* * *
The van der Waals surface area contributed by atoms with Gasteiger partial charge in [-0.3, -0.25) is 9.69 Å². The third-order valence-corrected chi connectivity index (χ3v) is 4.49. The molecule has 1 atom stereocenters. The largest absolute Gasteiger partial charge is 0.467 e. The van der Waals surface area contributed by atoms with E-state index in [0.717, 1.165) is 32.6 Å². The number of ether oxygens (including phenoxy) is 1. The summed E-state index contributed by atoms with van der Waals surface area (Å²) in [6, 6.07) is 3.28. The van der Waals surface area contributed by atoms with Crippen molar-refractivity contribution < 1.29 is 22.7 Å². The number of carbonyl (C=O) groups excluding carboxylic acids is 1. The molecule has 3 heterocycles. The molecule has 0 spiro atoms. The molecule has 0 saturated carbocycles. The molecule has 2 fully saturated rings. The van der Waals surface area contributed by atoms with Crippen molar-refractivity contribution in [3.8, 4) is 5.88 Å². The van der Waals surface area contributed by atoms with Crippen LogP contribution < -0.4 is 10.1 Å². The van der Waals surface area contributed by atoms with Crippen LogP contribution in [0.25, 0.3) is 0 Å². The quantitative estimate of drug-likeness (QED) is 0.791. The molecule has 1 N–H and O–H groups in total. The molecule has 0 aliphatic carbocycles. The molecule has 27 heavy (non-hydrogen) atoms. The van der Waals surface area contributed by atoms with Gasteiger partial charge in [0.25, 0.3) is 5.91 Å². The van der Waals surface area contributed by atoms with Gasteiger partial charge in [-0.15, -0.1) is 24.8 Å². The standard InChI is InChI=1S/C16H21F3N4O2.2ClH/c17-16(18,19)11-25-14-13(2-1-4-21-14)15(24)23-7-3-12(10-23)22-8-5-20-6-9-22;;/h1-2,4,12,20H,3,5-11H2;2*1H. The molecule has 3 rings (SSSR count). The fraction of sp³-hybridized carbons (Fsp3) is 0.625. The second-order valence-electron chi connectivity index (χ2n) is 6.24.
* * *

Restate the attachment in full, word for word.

The van der Waals surface area contributed by atoms with Gasteiger partial charge in [-0.3, -0.25) is 9.69 Å². The third-order valence-corrected chi connectivity index (χ3v) is 4.49. The molecule has 1 atom stereocenters. The largest absolute Gasteiger partial charge is 0.467 e. The van der Waals surface area contributed by atoms with E-state index in [0.717, 1.165) is 32.6 Å². The number of ether oxygens (including phenoxy) is 1. The summed E-state index contributed by atoms with van der Waals surface area (Å²) in [6, 6.07) is 3.28. The van der Waals surface area contributed by atoms with Crippen molar-refractivity contribution < 1.29 is 22.7 Å². The number of carbonyl (C=O) groups excluding carboxylic acids is 1. The molecule has 3 heterocycles. The molecule has 0 spiro atoms. The molecule has 0 saturated carbocycles. The molecule has 2 fully saturated rings. The van der Waals surface area contributed by atoms with Crippen molar-refractivity contribution in [3.8, 4) is 5.88 Å². The van der Waals surface area contributed by atoms with Crippen LogP contribution < -0.4 is 10.1 Å². The van der Waals surface area contributed by atoms with Crippen LogP contribution in [0.25, 0.3) is 0 Å². The quantitative estimate of drug-likeness (QED) is 0.791. The molecule has 1 N–H and O–H groups in total. The molecule has 0 aliphatic carbocycles. The molecule has 27 heavy (non-hydrogen) atoms. The van der Waals surface area contributed by atoms with Gasteiger partial charge in [0.25, 0.3) is 5.91 Å². The van der Waals surface area contributed by atoms with Gasteiger partial charge in [-0.15, -0.1) is 24.8 Å². The standard InChI is InChI=1S/C16H21F3N4O2.2ClH/c17-16(18,19)11-25-14-13(2-1-4-21-14)15(24)23-7-3-12(10-23)22-8-5-20-6-9-22;;/h1-2,4,12,20H,3,5-11H2;2*1H. The molecule has 3 rings (SSSR count). The fraction of sp³-hybridized carbons (Fsp3) is 0.625. The second-order valence-electron chi connectivity index (χ2n) is 6.24.